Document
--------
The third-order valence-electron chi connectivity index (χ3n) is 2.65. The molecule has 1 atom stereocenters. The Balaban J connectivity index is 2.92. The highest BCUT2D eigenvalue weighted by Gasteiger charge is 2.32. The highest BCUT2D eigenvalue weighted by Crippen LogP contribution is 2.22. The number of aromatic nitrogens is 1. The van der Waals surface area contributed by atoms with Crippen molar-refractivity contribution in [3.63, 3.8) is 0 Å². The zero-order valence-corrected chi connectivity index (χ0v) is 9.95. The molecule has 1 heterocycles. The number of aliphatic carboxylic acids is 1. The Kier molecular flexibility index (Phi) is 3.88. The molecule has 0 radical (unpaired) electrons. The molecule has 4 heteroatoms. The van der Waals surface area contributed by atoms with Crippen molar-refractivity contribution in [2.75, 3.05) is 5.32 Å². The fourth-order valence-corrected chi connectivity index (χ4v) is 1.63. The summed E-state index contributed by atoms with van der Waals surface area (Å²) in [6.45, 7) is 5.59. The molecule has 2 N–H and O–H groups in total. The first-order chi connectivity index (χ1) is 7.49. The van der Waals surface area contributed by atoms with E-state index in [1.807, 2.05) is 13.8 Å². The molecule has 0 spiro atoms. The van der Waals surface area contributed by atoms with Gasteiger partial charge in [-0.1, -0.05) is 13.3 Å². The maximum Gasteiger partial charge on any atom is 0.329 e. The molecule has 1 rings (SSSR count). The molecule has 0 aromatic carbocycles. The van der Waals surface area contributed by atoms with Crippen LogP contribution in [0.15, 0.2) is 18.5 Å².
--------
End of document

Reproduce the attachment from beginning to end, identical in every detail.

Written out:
The third-order valence-electron chi connectivity index (χ3n) is 2.65. The molecule has 1 atom stereocenters. The Balaban J connectivity index is 2.92. The highest BCUT2D eigenvalue weighted by Gasteiger charge is 2.32. The highest BCUT2D eigenvalue weighted by Crippen LogP contribution is 2.22. The number of aromatic nitrogens is 1. The van der Waals surface area contributed by atoms with Crippen molar-refractivity contribution in [3.63, 3.8) is 0 Å². The zero-order valence-corrected chi connectivity index (χ0v) is 9.95. The molecule has 1 heterocycles. The number of aliphatic carboxylic acids is 1. The Kier molecular flexibility index (Phi) is 3.88. The molecule has 0 radical (unpaired) electrons. The molecule has 4 heteroatoms. The van der Waals surface area contributed by atoms with Crippen molar-refractivity contribution in [2.75, 3.05) is 5.32 Å². The fourth-order valence-corrected chi connectivity index (χ4v) is 1.63. The summed E-state index contributed by atoms with van der Waals surface area (Å²) in [6.45, 7) is 5.59. The molecule has 2 N–H and O–H groups in total. The first-order chi connectivity index (χ1) is 7.49. The van der Waals surface area contributed by atoms with E-state index in [1.807, 2.05) is 13.8 Å². The molecule has 0 spiro atoms. The van der Waals surface area contributed by atoms with Gasteiger partial charge in [-0.1, -0.05) is 13.3 Å². The maximum Gasteiger partial charge on any atom is 0.329 e. The molecule has 1 rings (SSSR count). The molecule has 0 aromatic carbocycles. The van der Waals surface area contributed by atoms with Crippen LogP contribution in [0.15, 0.2) is 18.5 Å².